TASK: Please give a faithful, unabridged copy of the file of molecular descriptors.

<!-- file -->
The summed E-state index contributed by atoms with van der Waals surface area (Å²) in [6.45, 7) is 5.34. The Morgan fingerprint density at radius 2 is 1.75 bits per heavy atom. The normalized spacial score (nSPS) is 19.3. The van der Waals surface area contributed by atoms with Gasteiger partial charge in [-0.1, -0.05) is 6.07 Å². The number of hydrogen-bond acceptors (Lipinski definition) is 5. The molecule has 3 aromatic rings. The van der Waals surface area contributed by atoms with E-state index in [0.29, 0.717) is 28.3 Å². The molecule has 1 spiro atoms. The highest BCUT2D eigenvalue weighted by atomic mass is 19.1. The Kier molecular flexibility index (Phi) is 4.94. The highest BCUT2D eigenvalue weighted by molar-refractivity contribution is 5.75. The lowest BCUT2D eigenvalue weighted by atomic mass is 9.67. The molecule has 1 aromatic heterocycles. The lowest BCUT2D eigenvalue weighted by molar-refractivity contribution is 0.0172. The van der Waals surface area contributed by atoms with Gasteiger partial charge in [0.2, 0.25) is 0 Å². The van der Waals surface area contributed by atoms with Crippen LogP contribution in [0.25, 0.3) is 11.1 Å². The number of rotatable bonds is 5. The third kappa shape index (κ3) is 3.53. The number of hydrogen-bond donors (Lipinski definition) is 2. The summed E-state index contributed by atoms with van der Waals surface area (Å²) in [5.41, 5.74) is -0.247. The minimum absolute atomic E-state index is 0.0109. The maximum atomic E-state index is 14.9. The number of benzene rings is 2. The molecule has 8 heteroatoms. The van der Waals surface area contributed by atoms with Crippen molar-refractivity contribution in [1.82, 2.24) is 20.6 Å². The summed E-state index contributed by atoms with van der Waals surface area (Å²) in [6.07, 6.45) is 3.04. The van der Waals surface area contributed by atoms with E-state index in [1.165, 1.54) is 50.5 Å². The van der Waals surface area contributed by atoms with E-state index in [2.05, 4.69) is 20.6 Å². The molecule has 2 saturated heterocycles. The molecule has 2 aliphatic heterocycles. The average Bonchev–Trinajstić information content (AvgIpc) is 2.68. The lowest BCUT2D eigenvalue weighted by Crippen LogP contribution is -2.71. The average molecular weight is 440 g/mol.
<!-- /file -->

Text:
The summed E-state index contributed by atoms with van der Waals surface area (Å²) in [6.45, 7) is 5.34. The Morgan fingerprint density at radius 2 is 1.75 bits per heavy atom. The normalized spacial score (nSPS) is 19.3. The van der Waals surface area contributed by atoms with Gasteiger partial charge in [-0.1, -0.05) is 6.07 Å². The number of hydrogen-bond acceptors (Lipinski definition) is 5. The molecule has 3 aromatic rings. The van der Waals surface area contributed by atoms with E-state index in [0.29, 0.717) is 28.3 Å². The molecule has 1 spiro atoms. The highest BCUT2D eigenvalue weighted by atomic mass is 19.1. The Kier molecular flexibility index (Phi) is 4.94. The highest BCUT2D eigenvalue weighted by molar-refractivity contribution is 5.75. The lowest BCUT2D eigenvalue weighted by atomic mass is 9.67. The molecule has 1 aromatic heterocycles. The lowest BCUT2D eigenvalue weighted by molar-refractivity contribution is 0.0172. The van der Waals surface area contributed by atoms with Gasteiger partial charge in [0.2, 0.25) is 0 Å². The van der Waals surface area contributed by atoms with Crippen LogP contribution in [0.25, 0.3) is 11.1 Å². The number of rotatable bonds is 5. The third kappa shape index (κ3) is 3.53. The number of hydrogen-bond donors (Lipinski definition) is 2. The summed E-state index contributed by atoms with van der Waals surface area (Å²) in [5.41, 5.74) is -0.247. The minimum absolute atomic E-state index is 0.0109. The maximum atomic E-state index is 14.9. The number of benzene rings is 2. The molecule has 8 heteroatoms. The van der Waals surface area contributed by atoms with Crippen molar-refractivity contribution in [1.82, 2.24) is 20.6 Å². The summed E-state index contributed by atoms with van der Waals surface area (Å²) in [6.07, 6.45) is 3.04. The van der Waals surface area contributed by atoms with E-state index in [1.165, 1.54) is 50.5 Å². The van der Waals surface area contributed by atoms with E-state index in [2.05, 4.69) is 20.6 Å². The molecule has 2 saturated heterocycles. The molecule has 2 aliphatic heterocycles. The average Bonchev–Trinajstić information content (AvgIpc) is 2.68. The lowest BCUT2D eigenvalue weighted by Crippen LogP contribution is -2.71. The average molecular weight is 440 g/mol.